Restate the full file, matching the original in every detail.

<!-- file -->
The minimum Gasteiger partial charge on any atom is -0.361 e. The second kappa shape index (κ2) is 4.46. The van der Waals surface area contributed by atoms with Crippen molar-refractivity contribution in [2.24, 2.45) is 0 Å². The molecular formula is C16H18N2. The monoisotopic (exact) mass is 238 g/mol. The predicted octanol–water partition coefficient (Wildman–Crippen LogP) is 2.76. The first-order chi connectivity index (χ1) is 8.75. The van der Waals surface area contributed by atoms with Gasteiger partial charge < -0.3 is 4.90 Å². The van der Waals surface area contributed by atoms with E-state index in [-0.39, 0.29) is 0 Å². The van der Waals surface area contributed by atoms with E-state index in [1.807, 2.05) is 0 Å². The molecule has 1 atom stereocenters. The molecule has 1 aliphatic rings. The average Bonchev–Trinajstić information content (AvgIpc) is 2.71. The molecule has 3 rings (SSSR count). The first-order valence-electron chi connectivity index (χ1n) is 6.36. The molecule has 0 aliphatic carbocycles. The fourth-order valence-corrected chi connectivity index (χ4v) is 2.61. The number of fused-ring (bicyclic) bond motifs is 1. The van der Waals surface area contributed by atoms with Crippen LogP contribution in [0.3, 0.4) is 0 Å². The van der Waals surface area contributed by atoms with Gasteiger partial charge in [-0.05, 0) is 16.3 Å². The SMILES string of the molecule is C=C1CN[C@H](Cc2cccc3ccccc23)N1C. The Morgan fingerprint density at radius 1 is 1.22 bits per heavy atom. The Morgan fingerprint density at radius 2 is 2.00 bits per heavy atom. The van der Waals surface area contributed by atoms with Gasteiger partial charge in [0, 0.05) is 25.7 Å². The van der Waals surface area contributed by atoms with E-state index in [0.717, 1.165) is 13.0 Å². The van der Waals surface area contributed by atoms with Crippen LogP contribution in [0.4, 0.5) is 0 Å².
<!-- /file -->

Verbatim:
The minimum Gasteiger partial charge on any atom is -0.361 e. The second kappa shape index (κ2) is 4.46. The van der Waals surface area contributed by atoms with Crippen molar-refractivity contribution in [2.24, 2.45) is 0 Å². The molecular formula is C16H18N2. The monoisotopic (exact) mass is 238 g/mol. The predicted octanol–water partition coefficient (Wildman–Crippen LogP) is 2.76. The first-order chi connectivity index (χ1) is 8.75. The van der Waals surface area contributed by atoms with Gasteiger partial charge < -0.3 is 4.90 Å². The van der Waals surface area contributed by atoms with E-state index in [-0.39, 0.29) is 0 Å². The van der Waals surface area contributed by atoms with E-state index in [1.807, 2.05) is 0 Å². The molecule has 1 atom stereocenters. The molecule has 1 aliphatic rings. The average Bonchev–Trinajstić information content (AvgIpc) is 2.71. The molecule has 3 rings (SSSR count). The first-order valence-electron chi connectivity index (χ1n) is 6.36. The molecule has 0 aliphatic carbocycles. The fourth-order valence-corrected chi connectivity index (χ4v) is 2.61. The number of fused-ring (bicyclic) bond motifs is 1. The van der Waals surface area contributed by atoms with Crippen LogP contribution in [0.3, 0.4) is 0 Å². The van der Waals surface area contributed by atoms with Gasteiger partial charge in [-0.05, 0) is 16.3 Å². The SMILES string of the molecule is C=C1CN[C@H](Cc2cccc3ccccc23)N1C. The Morgan fingerprint density at radius 1 is 1.22 bits per heavy atom. The Morgan fingerprint density at radius 2 is 2.00 bits per heavy atom. The van der Waals surface area contributed by atoms with Gasteiger partial charge in [0, 0.05) is 25.7 Å². The van der Waals surface area contributed by atoms with E-state index in [0.717, 1.165) is 13.0 Å². The van der Waals surface area contributed by atoms with Crippen LogP contribution in [0.4, 0.5) is 0 Å².